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Does earnings management, even though legal, hinder investor trust in reported earnings? Or do investors regard earnings management as a way for firms to convey private information, or simply as a neutral feature of financial reporting? We find that past abstinence from earnings management increases investor responses to future earnings surprises. Importantly, this effect occurs in industries where investor trust has recently been violated, and where managers would in the past have had incentives and opportunities to misrepresent earnings. Overall, investors seem to interpret the extent to which management resists temptations for misreporting as a “litmus test” of trustworthiness.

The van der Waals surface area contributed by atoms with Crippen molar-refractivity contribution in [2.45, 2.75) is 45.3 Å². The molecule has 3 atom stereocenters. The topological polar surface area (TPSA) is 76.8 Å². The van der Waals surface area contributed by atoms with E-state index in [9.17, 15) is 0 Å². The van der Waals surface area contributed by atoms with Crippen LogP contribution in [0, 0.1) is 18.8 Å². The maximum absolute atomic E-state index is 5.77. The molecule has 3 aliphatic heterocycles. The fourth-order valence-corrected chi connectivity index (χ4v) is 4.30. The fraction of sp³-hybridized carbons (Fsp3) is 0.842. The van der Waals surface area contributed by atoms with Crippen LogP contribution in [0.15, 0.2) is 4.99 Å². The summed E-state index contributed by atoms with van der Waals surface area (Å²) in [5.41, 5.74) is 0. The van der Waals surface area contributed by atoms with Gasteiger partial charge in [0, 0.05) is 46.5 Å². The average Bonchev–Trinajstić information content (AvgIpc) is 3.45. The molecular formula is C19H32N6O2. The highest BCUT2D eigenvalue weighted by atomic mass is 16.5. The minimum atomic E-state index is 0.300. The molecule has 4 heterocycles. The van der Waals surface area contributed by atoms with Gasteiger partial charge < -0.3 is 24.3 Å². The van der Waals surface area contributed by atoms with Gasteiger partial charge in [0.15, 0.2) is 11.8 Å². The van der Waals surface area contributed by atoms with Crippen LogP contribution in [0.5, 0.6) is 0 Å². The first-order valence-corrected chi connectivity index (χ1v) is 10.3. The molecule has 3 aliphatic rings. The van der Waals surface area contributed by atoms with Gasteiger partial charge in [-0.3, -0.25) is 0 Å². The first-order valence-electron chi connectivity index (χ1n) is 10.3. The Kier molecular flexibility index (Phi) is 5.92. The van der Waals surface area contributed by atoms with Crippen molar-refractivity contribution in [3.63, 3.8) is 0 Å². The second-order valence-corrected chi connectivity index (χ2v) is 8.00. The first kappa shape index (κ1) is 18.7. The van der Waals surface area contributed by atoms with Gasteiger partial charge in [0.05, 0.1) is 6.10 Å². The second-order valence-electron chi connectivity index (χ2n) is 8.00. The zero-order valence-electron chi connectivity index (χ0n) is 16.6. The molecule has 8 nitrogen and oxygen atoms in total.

Published in

Journal of Business Finance and Accounting (Forthcoming)

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